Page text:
Including receiving military approval, obtaining the necessary construction permits, tasking an environmental-impact assessment, along with many other subsidiary tasks.

Much depends on having the electricity transmission infrastructure updated, and any new or additional components constructed or installed in time.

So far, the future looks promising, and it is hoped that by 2030 Lithuania will have its own 700 MW offshore wind park in operation, with plans for an additional and similar facility already in place for the future.

Meta team

Anastazija Peciukonė Account Director

Andrius Romanovskis Partner

A 3 min read

Lobbying regulation – endless discussion and questionable outcomes

Lithuania has some of the strictest lobbying regulations in the EU. First introduced in 2000, the Law on Lobbying Activities has been debated ever since.

The most recent amendments came into force on 1 January, 2021. For the first time, it introduces obligations not only for lobbyists, but also for the public sector. The adopted law has established the so-called cross-declaration that requires lobbyists, as well as politicians and public servants, who have contact with lobbyists, to report their activities. Therefore, the President, the Members of Parliament, the government cabinet, and a long list of other government and municipal officials and public servants now have to declare each lobbying attempt. This includes meetings, calls, emails, and official letters on any subject regulation-related.

On the surface it seems like a logical approach to establishing transparency in the legislative process. But the actual implementation seems almost impossible. A stream of correspondence is constantly flowing into the email boxes of MPs, and anyone else on the list. Most of this constant flow contains a regulatory proposal in some form or other. Following this legislation, each communication now have to be declared, even if repeatedly sent to multiple recipients. A failure to declare any of these communications will be regarded as a violation of the legislation.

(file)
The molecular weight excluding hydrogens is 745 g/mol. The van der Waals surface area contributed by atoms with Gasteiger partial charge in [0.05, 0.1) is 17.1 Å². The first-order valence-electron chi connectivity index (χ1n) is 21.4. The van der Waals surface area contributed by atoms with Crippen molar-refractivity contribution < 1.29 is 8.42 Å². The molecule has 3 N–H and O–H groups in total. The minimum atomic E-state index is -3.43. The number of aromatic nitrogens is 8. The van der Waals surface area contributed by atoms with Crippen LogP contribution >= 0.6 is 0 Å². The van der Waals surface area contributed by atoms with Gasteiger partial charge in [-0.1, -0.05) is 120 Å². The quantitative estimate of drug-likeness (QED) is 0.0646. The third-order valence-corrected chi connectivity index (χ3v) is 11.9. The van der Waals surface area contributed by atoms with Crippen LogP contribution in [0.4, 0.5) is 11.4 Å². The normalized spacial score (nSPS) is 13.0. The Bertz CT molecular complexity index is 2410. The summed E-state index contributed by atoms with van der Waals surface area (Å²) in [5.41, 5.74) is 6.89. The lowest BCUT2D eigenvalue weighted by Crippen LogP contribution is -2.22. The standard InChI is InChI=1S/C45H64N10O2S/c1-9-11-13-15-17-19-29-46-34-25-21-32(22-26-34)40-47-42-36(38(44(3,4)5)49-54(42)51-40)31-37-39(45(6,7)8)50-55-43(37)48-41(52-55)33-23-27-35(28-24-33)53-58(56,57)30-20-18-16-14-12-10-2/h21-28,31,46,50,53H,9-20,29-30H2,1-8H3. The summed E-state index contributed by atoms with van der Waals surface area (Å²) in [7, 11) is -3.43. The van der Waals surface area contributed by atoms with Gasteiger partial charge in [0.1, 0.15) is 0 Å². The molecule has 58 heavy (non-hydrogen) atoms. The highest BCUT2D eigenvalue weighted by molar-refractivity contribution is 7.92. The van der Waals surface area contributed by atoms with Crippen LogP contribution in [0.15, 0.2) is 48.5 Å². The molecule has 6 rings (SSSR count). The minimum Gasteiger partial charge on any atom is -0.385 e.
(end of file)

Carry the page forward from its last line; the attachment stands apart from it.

Another tricky aspect to be considered, is the interpretation of what is, and what is not lobbying.

Another tricky aspect to be considered, is the interpretation of what is, and what is not lobbying. For example; is a generic discussion on VAT rates with a politician lobbying? Is a casual chat with a Minister on the best ways to boost renewable energy lobbying? Should it be declared each time by both sides? Eventually, it all boils down to interpretation by the supervisory authority. 

Is there a better alternative?

Let’s introduce a transparency registry instead, where each lobbyist, be it an NGO, a business organization, or an individual, could register and declare their topics of interest. To get a better picture of their legislative footprint, each of them would have to register specific draft laws or other legislation that they are actively working on.

Let’s introduce a transparency registry instead, where each lobbyist, be it an NGO, a business organization, or an individual, could register and declare their topics of interest.

Being on the registry should have real-life benefits. It could ensure access to additional information on specific topics, admission to meetings and working groups. In tandem with a potential punishment for undeclared lobbying, this would motivate all concerned parties to register. 

The transparency registry would be an easy, low maintenance means of having all the interest groups, segmented by topics, in one central database. It would indicate which, if any, attempted to influence specific legislation, without time-consuming and overly complicated cross-declaration.